The vision behind “In The Heights” comes to Swarthmore

Lin-Manuel Miranda and Ana Rosado ‘12 lead a discussion in the Lang Performing Arts Center Cinema about “In the Heights” and Latinos in the United States. (Julia Carleton/The Phoenix)
Lin-Manuel Miranda and Ana Rosado ‘12 lead a discussion in the Lang Performing Arts Center Cinema about “In the Heights” and Latinos in the United States. (Julia Carleton/The Phoenix)

Many students come to Swarthmore with driving passions — to explore the sciences, to debate, to play an instrument. But one of the goals of a liberal arts curriculum is for students to sample a wide array of fields and departments, so that they can define what truly interests them. Students graduate not just with a degree but with an idea of what they want to pursue for the rest of their lives. In 2002, a Wesleyan University student graduated with all of that — plus a play on Broadway.

Lin-Manuel Miranda, who visited Swarthmore on Thursday, September 29, began writing “In the Heights” when he was a 19-year-old sophomore at Wesleyan. In a packed Lang Performing Arts Center Cinema, Miranda, along with organizer Ana Rosado ’12, Professor Luciano Martínez and Dean Rafael Zapata, talked about “In the Heights” and Latinos in the United States before taking questions from the audience.

Miranda described his start as a writer and actor, performing in several high school plays and even writing a few twenty-minute plays of his own. It was not until college, however, that he was inspired to write about his home. “When I started writing, I was just writing a story,” Miranda said. “As the show developed, I was conscious of how Latinos have been portrayed on stage. There were things I didn’t want to represent — for example, Latinos and crime … I wanted it to feel honest to my experience growing up in a Latino neighborhood.”

“In the Heights” describes three days in Washington Heights, an area of New York known for its Dominican population and explores themes of community and questions what the idea of “home” really means. The play opened on Broadway in March 2008 and was nominated for thirteen Tony Awards, winning four for Best Musical, Best Choreography, Best Orchestrations and Best Original Score. “In the Heights” was also nominated for the Pulitzer Prize for Drama in 2009, with Lin-Manuel Miranda having written the music and lyrics as well as played the part of Usnavi, one of the main characters. “He’s one of my heroes. He was not afraid to do exactly what he wanted to do. Even though he was writing for Broadway he managed to tell a story that was meaningful to him in a way that was meaningful to him,” said Claire Graham 2014, a member of Enlace, after the talk.

After writing the play, Miranda and two other Wesleyan students — John Mailer and director Thomas Kail, assembled a cast. They picked Miranda to play Usnavi, a character named by his parents after a US Navy ship they saw as they entered the United States for the first time. “I chose the name Usnavi because his parents gave him the most American name possible and he’s still crazy Dominican … [this] represents his parents’ aspirations for him. [Usnavi] is a guy who is so happy to get to where he was all this time, which resonates with me and my childhood,” Miranda said.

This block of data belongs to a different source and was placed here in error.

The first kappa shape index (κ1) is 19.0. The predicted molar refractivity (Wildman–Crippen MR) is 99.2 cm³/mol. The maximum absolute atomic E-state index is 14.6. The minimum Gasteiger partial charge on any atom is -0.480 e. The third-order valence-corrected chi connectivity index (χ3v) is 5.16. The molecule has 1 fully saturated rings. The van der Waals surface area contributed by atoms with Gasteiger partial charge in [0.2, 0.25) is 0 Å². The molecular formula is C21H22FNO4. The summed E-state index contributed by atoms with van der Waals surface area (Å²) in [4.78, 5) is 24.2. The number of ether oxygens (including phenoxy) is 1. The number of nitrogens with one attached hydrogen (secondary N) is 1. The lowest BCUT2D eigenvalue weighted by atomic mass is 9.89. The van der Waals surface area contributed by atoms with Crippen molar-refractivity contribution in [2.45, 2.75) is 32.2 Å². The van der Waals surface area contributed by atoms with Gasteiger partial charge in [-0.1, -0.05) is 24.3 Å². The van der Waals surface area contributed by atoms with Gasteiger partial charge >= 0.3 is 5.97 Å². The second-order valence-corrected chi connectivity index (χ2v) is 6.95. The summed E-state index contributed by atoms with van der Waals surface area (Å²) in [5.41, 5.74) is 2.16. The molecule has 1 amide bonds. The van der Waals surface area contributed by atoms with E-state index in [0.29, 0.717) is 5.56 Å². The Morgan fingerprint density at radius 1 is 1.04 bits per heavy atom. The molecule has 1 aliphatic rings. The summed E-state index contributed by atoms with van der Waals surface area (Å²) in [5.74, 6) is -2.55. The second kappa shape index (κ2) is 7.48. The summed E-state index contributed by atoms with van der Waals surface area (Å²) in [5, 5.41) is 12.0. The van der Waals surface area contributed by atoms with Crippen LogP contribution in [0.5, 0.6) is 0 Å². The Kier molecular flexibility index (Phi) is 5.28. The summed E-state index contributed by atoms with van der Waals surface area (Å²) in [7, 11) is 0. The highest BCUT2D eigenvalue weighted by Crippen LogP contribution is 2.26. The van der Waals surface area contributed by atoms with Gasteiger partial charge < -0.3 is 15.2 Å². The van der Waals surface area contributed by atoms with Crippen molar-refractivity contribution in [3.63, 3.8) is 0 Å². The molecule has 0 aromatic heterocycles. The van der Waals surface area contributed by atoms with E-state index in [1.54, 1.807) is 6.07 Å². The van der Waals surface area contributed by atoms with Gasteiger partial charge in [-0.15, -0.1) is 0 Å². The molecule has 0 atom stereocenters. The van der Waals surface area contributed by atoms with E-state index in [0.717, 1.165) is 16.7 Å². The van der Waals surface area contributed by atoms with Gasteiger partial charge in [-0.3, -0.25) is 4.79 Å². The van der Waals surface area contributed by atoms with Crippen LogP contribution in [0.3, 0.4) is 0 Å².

One striking element of “In the Heights” is the combination of styles: musical, dance, and even of languages. Characters speak English and Spanish, switching between languages rapidly and authentically. “[In the Heights] was remarkable because the characters spoke the way [Latinos] do in everyday life. Their speech reflects their experience of community, of home,” Assistant Dean Zapata and Director of the Intercultural Center said.

Miranda described his acceptance speech at the Tony Awards as one of the most memorable moments of his life. He pulled a Puerto Rican flag out of his pocket, reflecting his identity and connection to home. Following the Broadway production, “In the Heights” toured Puerto Rico to critical acclaim. “To have the play received very well in Puerto Rico was a dream come true,” Miranda said. “I would come out with the flag every night. For me, having grown up away from home, [the recognition] was overwhelming on a personal and professional level.”

The conversation as well as the audience question and answer session afterwards helped students, many of whom had seen “In the Heights,” develop a deeper understanding of the play. “When he came and spoke, he spoke about how closely [the play] paralleled his personal experiences and how much thought went into it. It became more than just a fun show — it became an examination of life in New York City seen through a less harsh lens. [For me] the show became far more subtle and more realistic,” Graham said.

The show and the talk both highlighted the diversity and multiple definitions of identity for Latinos. “The term Latino is an umbrella for different languages, historical diversity where there are many ways of showing different circumstances of Latinos in America,” Martínez said. “People who came [to the United States] in different times have different understandings of identity. “

“In the Heights” aimed to reconcile some differences.“I don’t consider myself a political writer,” said Miranda. “My goal is to make the audience happy and joyful. Any comedian can make you laugh by making fun and drawing lines separating people. It’s harder to draw a Venn diagram of what we have in common.”

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